These are financial products which are designed to enable customers to manage fluctuations in interest rates. Examples of these are swaps, caps, collars and structured collars.
The products were sold to thousands of small firms when they had taken out loans from their banks, and were supposed to protect them as borrowers from the risk of interest rates going up.
In 2012 the Financial Services Authority (now known as the Financial Conduct Authority) identified that many of these interest rate hedging products (IRHPs) had been mis-sold by the banks to their customers. For example, a large number of businesses claimed to have been sold IRHPs without having the risks involved properly explained to them, or pressured into buying the products by being told that the IRHP was a condition of the loan being granted, or even having been sold them for loans which did not exist.
The banks involved (namely the high street banks) agreed to undertake a review of all their sales of IRHPs made to customers classified as ‘unsophisticated’, since 2001. The full review started in the UK in 2013. A number of these products were also sold within the Bailiwick, and although there has been no explicit requirement for the banks here to carry out such a review, the relevant banks have generally done so.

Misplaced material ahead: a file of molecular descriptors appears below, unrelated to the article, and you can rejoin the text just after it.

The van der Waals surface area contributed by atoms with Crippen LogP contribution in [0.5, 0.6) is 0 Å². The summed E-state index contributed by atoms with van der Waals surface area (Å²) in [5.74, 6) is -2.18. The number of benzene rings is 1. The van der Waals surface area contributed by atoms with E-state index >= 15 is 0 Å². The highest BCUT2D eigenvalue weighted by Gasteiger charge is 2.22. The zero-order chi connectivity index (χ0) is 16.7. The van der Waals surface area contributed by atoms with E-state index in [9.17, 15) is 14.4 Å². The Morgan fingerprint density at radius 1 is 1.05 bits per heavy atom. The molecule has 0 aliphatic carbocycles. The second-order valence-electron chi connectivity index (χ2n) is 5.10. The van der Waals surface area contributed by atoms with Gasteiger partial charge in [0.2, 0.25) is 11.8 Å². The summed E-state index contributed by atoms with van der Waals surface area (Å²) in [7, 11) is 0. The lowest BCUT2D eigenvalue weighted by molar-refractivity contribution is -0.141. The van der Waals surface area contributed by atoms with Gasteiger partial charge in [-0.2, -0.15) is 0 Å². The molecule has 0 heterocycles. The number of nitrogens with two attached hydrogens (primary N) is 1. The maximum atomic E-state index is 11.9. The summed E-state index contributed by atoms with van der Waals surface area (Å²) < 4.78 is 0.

All customers potentially affected should by now have been contacted by their bank. However, if you have any queries, or you think you may have been mis-sold such a product and have not yet been contacted, the Commission would suggest that you get in touch with your bank in the first instance. More information can also be found on the Financial Conduct Authority’s website.